Posts Tagged ‘Ram Dass’

“We’re fascinated by the words–but where we meet is in the silence behind them.”

Ram Dass

Silence can be such a precious commodity.  There seems to be so little of it in today’s world.  Even going to a nearby state park, thinking I can run away and forget the world, and I hear the sounds of the traffic from the highway rushing by the park.

Maybe it’s because I am so introverted that I love silence and am comfortable with it?  Maybe it’s the years of meditation?  Or training as a therapist.  Coming from a small family?  Who knows, but I really do like it.

Silence can take on so many flavors and nuances if one can stand it long enough to touch it.  Right now, I work at a job where silence could be fostered much more than it is.  There are many situations with the clients that we work with where silence would be soothing and deflate situations that become volatile.  But silence is the last thing that is thought about, let alone practiced, when we have our agenda of where we need to be and how things should happen rather than letting things unfold before us.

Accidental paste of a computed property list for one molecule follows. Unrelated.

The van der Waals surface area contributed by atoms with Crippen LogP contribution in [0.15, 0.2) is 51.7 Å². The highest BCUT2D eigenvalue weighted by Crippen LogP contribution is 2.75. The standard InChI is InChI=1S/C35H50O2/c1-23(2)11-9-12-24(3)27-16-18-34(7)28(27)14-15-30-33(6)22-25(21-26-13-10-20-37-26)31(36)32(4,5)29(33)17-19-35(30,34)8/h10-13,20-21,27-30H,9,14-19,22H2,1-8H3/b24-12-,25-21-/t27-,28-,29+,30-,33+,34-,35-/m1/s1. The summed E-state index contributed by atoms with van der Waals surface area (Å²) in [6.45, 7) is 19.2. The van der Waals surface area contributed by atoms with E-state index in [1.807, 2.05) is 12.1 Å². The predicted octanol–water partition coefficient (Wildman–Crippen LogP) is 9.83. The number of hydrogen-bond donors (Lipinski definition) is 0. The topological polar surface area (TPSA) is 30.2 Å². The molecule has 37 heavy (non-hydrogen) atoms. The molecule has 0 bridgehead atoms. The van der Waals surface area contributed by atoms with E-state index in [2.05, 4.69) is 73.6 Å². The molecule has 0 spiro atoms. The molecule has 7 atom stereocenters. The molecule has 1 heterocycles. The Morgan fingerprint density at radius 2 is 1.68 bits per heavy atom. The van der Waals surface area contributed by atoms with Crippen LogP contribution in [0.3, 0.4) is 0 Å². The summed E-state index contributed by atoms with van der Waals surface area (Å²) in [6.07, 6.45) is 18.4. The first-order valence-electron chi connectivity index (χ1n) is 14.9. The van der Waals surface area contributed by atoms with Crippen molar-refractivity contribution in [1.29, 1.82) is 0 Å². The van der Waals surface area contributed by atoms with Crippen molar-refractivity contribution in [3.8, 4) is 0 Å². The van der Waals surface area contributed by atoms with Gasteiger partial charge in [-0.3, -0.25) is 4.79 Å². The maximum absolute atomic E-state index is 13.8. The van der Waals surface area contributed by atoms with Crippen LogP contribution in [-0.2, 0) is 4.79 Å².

There is such beauty in being able to sit with someone and being so comfortable in your self that you don’t need to fill the space with words.  Sometimes it’s just that that you can be present to the experience of the anxiety that accompanies the long pauses but I think that is an acquired gift.

Silence can be such a precious gem that we can bestow upon someone. . . a client, an aging relative, someone whose heart has been shredded by grief, or someone is who dying.  There’s no distraction in silence, no busy-ness, no nonsense.  Silence is intimate as two people sit in a starkness and nakedness that can be some uncomfortable and yet might be just the thing that two people are craving — the acceptance that comes with that being-with in silence.

My role is to often be silent with the person I am with. . . to hold a hand, to sit attentively, to bear withness to a person’s story or experience.  Meditation is an ideal practice for slowing down and opening the heart.  One learns, through practice, acceptancce of one’s own thoughts, feelings, and sensations.  One practices having a gentle touch with that which comes into consciousness.